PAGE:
Characterization and documentation of factors contributing to production and consumption of African leafy vegetables (ALVS) in Kiambu and Kirinyaga counties in Kenya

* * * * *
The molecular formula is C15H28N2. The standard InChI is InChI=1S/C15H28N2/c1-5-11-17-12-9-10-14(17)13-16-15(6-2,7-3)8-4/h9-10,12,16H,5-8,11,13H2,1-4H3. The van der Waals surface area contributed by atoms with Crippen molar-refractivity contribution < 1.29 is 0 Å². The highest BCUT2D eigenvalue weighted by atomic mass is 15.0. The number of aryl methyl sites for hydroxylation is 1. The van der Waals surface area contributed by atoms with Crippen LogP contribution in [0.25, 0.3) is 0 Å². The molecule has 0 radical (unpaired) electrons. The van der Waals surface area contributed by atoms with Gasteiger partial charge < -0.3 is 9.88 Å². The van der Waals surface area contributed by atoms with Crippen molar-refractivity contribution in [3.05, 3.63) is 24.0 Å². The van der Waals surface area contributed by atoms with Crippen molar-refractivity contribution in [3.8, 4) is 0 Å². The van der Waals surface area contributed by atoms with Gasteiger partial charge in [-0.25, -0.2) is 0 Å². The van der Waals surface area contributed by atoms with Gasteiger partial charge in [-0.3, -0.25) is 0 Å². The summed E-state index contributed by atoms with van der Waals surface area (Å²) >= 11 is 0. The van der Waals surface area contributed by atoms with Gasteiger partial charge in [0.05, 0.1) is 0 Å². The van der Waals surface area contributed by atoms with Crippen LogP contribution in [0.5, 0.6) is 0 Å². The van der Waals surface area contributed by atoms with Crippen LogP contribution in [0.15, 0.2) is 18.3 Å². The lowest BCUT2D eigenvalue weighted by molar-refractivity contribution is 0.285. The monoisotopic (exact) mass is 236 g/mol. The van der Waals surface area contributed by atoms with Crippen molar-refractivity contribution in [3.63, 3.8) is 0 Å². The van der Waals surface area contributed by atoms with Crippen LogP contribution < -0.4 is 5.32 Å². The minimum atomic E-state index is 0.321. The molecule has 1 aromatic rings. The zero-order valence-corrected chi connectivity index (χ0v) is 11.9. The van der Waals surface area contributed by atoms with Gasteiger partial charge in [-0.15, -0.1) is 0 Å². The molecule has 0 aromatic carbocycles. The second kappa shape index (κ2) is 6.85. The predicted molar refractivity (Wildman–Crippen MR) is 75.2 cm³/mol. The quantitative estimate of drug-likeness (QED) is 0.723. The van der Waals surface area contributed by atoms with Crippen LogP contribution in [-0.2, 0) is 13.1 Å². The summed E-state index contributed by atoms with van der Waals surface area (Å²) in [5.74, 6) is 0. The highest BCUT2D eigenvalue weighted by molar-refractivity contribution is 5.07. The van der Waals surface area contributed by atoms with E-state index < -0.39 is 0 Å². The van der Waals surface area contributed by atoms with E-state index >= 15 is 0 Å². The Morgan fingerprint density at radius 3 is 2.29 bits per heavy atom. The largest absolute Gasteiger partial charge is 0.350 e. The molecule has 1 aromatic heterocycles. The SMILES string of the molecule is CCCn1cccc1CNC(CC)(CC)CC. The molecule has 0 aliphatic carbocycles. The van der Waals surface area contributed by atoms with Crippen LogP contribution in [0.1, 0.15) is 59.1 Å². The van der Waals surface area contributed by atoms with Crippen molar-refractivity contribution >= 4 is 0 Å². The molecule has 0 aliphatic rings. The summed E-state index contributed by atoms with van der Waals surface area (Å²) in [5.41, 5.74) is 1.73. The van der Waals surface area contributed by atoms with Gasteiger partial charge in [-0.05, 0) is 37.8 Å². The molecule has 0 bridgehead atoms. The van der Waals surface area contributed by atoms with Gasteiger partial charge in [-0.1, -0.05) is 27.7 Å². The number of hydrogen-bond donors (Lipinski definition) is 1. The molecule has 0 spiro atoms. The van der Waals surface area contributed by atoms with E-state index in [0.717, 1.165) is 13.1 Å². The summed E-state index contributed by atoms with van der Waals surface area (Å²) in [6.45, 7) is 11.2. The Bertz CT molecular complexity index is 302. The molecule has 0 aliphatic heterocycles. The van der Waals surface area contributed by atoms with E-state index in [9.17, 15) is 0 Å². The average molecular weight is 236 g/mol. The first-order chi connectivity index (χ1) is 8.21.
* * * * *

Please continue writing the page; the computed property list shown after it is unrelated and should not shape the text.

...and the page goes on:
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The aim of the study was to evaluate popular ALVs in two counties; i.e. Kiambu and Kirinyaga counties in Kenya. Focus group discussion (FGD) and a field survey were employed. The study was carried out in the two counties in Central Kenya between January and February; 2015. Purposive sampling method was used where 67 respondents (37 and 30) Kiambu and Kirinyaga counties respectively; were interviewed. One FGD was carried out in each county. The findings indicated that; about seven ALVs were cultivated and consumed in the two counties. Vegetable amaranth and nightshade were the most dominant indigenous vegetables in both counties (83.8% and 81.1%) in Kiambu and (93.3% and 83.3%) in Kirinyaga respectively. These were followed by, spider plants, pumpkin leaves, cow peas leaves and jute mallow at 54.1%, 35.1% 32.4% and 21.6%respectively in Kiambu and 30%, 56.7%, 30% and 6.7% in Kirinyaga respectively. Furthermore, large number of farmers (59% and 66.7%) in Kiambu and Kirinyaga respectively grew ALVs for nutrition or health benefit in both counties. The finding also revealed that over 50% of the respondents in both counties cultivated ALVs both for domestic and commercial purposes. Conclusion: Two ALVs species (Amaranthus and Solanum spp) were most popular in the studied region. However a large diversity of cultivated and consumed ALVs seems to exist in Central Kenya. Production and utilization of the vegetables for nutrition and health benefit was major incentive to continual cultivation of ALVs.